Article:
The national focus on Duke’s racist anti-Asian frat party may have subsided with Kappa Sigma’s suspension of the Duke fraternity pending an investigation.
But the situation is far from over.
Last week, the Asian Students Association and Asian-American Alliance filed a formal complaint with the university. They will meet this week, but the initial public response from the university was, to say the least, disappointing.
On NBCs TODAY, Larry Moneta, the vice president for student affairs, gave a particularly meek response to the situation, saying, “Acting boorish and foolish is not in and of itself a violation.”
Violation of what? Does Moneta need to cite chapter and verse here of some campus code? Couldn’t he just blast the racist activity as having no place in Duke’s campus life?
Instead, he gives a Caspar Milque-toasty meditation on boorishness.
The word “boorish” may cover racism, but not all boorishness is racist. (For example, vomiting on a party guest, a frat party tradition, is boorish but maybe not racist, unless one vomits on just particular guests.) But how can Duke get away with passing off the self-proclaimed “#racistrager” as mere boorishness?
Nothing short of a firm condemnation would have sufficed.
Late last week, in a campus e-mail (the passive, cowardly way to communicate on such an issue), the university did announce it was indeed suspending the frat. But on Sunday, Moneta told the Duke Chronicle that the suspension had “nothing to do with the Asian theme party.”
What? Moneta told the paper that there were other issues being investigated and declined to go further due to confidentiality agreements.
Talk about having your fig-leaf and eating it too.
Public schools would have reason to be hesitant about censoring a frat, wary of any First Amendment violations. But I’m an absolutist when it comes to free speech. Nothing wrong with sponsoring a competing party condemning a racist one. (Who said debate had to be drab?)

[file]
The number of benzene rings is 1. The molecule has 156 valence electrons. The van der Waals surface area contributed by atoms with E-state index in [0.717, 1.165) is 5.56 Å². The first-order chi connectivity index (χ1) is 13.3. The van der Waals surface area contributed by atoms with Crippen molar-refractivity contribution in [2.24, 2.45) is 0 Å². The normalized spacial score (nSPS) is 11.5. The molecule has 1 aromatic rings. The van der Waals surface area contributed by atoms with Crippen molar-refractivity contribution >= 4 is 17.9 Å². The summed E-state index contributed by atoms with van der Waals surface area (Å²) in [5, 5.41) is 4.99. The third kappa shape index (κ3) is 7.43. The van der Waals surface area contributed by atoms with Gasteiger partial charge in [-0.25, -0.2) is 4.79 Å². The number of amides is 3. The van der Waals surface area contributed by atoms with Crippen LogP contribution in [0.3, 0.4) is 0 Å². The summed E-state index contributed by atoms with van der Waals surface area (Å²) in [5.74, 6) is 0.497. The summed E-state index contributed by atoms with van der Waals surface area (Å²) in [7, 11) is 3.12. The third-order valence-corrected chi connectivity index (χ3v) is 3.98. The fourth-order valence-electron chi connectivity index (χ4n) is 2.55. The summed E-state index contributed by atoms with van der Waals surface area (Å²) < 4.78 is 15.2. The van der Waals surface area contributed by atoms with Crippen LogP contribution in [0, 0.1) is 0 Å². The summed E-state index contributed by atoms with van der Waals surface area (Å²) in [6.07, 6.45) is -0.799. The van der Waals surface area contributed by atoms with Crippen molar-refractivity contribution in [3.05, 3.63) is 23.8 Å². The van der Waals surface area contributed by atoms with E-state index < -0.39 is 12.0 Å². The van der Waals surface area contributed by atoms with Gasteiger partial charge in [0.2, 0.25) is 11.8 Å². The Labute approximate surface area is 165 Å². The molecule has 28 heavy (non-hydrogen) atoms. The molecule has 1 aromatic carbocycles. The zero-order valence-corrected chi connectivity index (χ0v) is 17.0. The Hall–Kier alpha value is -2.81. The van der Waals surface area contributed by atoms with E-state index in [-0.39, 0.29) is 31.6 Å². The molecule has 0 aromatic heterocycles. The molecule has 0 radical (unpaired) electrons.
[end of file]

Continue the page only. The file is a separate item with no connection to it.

Still, Duke as a private institution doesn’t have the problems of a public institution. So why isn’t it tougher on this campus diversity issue?
Maybe because Duke in general hasn’t taken this sort of thing very seriously in the past.
On a campus where every group is a minority (Whites are at 47 percent), Asian Americans are the No. 2 group making up 21 percent of the campus. Then comes students in the “international/unknown” category at 16 percent, and then come African-American students at 12 percent.
The largest non-White minority on the Duke campus and this is how we’re treated?
It comes as no surprise really to people on campus.
In a campus opinion piece in the Duke Chronicle, Prashanth Kamalakranthan, a Duke junior, talks about real racism all around the campus’ Ivory Tower. In the last year, he cites two cases involving the Durham police and the brutal treatment of African-Americans. Another involves a campus administrator and her treatment of housekeeping staff.
The Duke community’s interest in these issues—in stark contrast to the fury over the racist frat party—ranges from modest to nonexistent. Such passivity and disinterest toward real, material racism surrounding us each day amid professed commitment to fighting racism is specious and incredibly disappointing. Moreover, it is precisely the unaddressed nature of broader racism that feeds events like the Kappa Sigma party, which is sadly not without precedent at Duke.
And that is ultimately the problem with racism diversity on an elite, White-oriented campus. It doesn’t really know how to deal with it. To them, it’s all academic.